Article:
Apr 2, 2012

Deep Ocean Energy Market Gains Momentum

Admin
2 min
Photo credit: Makai Ocean Engineering, Inc.   Ocean thermal energy conversion (OTEC), a new technology using the power of co...

Photo credit: Makai Ocean Engineering, Inc.

 

Ocean thermal energy conversion (OTEC), a new technology using the power of cold seawater, is gaining momentum for its potential use at naval bases and islands. Though not a new concept, the technology has never fully been developed amid centuries of cheaper fossil fuels—times are changing.

Thanks to innovations in the oil and gas industry, equipment used in OTEC is now becoming cost-competitive. And despite the high cost of OTEC power, researchers have found other uses that could potentially benefit remote areas surrounded by water, making up for projects in cost.

In the Bahamas, the country's utility has signed an agreement with a Pennsylvania company to build two 10-megawatt plants, while other established military contracts are making progress on their own plants.

Under the OTE Corporation, the Bahama's plans to build a pipe that would generate far more cold seawater to land than is needed for power, which would allow the islands to run desalination plants or grow commodities that otherwise wouldn't thrive in a warmer climate.

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OTE Corporation has invested $7 billion to build plants on shore at about $100 million each, running them under a 25 to 30 year power purchase agreement. Much of the water would be used for an “eco-industrial park” to produce fresh water, mariculture or produce from temperate greenhouses much like a similar plant operating in Hawaii. Lockheed Martin, another competitor, plans to build offshore platforms for the sole purpose of energy. 

How it works

By creating electricity from the temperature difference between warm and cold seawater, cold water is pumped through a pipe 1,000 meters or more deep to meet warm seawater pulled from the surface in a heat exchanger with a chemical with a low boiling point. The steam runs off an electrical turbine and is then condensed back to liquid form with the cooler seawater.

 

 

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May 13, 2021

All but two UK regions failing on school energy efficiency

schools
energyefficiency
Renewables
Dominic Ellis
2 min
Yorkshire & the Humber and the North East are the only UK regions where schools have collectively reduced how much they spend on energy per pupil

Most schools are still "treading water" on implementing energy efficient technology, according to new analysis of Government data from eLight.

Yorkshire & the Humber and the North East are the only regions where schools have collectively reduced how much they spend on energy per pupil, cutting expenditure by 4.4% and 0.9% respectively. Every other region of England increased its average energy expenditure per pupil, with schools in Inner London doing so by as much as 23.5%.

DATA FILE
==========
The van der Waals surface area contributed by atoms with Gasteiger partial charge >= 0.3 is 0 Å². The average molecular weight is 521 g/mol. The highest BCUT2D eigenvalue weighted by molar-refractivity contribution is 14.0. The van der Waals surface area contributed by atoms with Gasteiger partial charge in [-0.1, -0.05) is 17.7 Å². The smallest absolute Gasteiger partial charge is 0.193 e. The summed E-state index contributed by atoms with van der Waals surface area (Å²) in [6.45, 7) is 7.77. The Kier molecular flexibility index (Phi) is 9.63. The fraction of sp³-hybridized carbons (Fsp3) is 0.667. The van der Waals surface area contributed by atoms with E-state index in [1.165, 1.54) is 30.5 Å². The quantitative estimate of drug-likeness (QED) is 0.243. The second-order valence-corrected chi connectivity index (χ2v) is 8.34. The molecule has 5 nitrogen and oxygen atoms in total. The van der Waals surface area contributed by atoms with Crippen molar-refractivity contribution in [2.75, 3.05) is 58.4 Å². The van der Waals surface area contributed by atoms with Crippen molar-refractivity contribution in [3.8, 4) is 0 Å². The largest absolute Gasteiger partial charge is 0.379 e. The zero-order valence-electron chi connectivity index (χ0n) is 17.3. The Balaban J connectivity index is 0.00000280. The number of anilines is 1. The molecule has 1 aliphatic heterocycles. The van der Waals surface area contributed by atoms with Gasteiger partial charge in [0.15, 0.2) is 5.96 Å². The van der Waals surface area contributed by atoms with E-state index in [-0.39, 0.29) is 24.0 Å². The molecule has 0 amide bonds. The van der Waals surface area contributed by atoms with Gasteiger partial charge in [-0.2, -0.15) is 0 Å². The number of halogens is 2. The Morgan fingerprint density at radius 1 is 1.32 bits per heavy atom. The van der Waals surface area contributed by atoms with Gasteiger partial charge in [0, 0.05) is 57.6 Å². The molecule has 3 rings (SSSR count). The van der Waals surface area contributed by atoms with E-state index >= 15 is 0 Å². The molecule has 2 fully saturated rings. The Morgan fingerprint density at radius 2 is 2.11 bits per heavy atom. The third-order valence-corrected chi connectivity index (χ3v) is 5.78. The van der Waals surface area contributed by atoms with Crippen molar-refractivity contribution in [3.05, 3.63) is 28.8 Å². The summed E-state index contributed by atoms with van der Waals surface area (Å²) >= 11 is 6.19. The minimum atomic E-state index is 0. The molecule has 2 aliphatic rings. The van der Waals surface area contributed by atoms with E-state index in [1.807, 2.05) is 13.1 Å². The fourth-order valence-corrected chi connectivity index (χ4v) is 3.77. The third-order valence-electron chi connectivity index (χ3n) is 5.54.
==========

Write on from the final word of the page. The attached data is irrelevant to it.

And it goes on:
According to The Carbon Trust, energy bills in UK schools amount to £543 million per year, with 50% of a school’s total electricity cost being lighting. If every school in the UK implemented any type of energy efficient technology, over £100 million could be saved each year.

Harvey Sinclair, CEO of eEnergy, eLight’s parent company, said the figures demonstrate an uncomfortable truth for the education sector – namely that most schools are still treading water on the implementation of energy efficient technology. Energy efficiency could make a huge difference to meeting net zero ambitions, but most schools are still lagging behind.

“The solutions exist, but they are not being deployed fast enough," he said. "For example, we’ve made great progress in upgrading schools to energy-efficient LED lighting, but with 80% of schools yet to make the switch, there’s an enormous opportunity to make a collective reduction in carbon footprint and save a lot of money on energy bills. Our model means the entire project is financed, doesn’t require any upfront expenditure, and repayments are more than covered by the energy savings made."

He said while it has worked with over 300 schools, most are still far too slow to commit. "We are urging them to act with greater urgency because climate change won’t wait, and the need for action gets more pressing every year. The education sector has an important part to play in that and pupils around the country expect their schools to do so – there is still a huge job to be done."

North Yorkshire County Council is benefiting from the Public Sector Decarbonisation Scheme, which has so far awarded nearly £1bn for energy efficiency and heat decarbonisation projects around the country, and Craven schools has reportedly made a successful £2m bid (click here).

The Department for Education has issued 13 tips for reducing energy and water use in schools.

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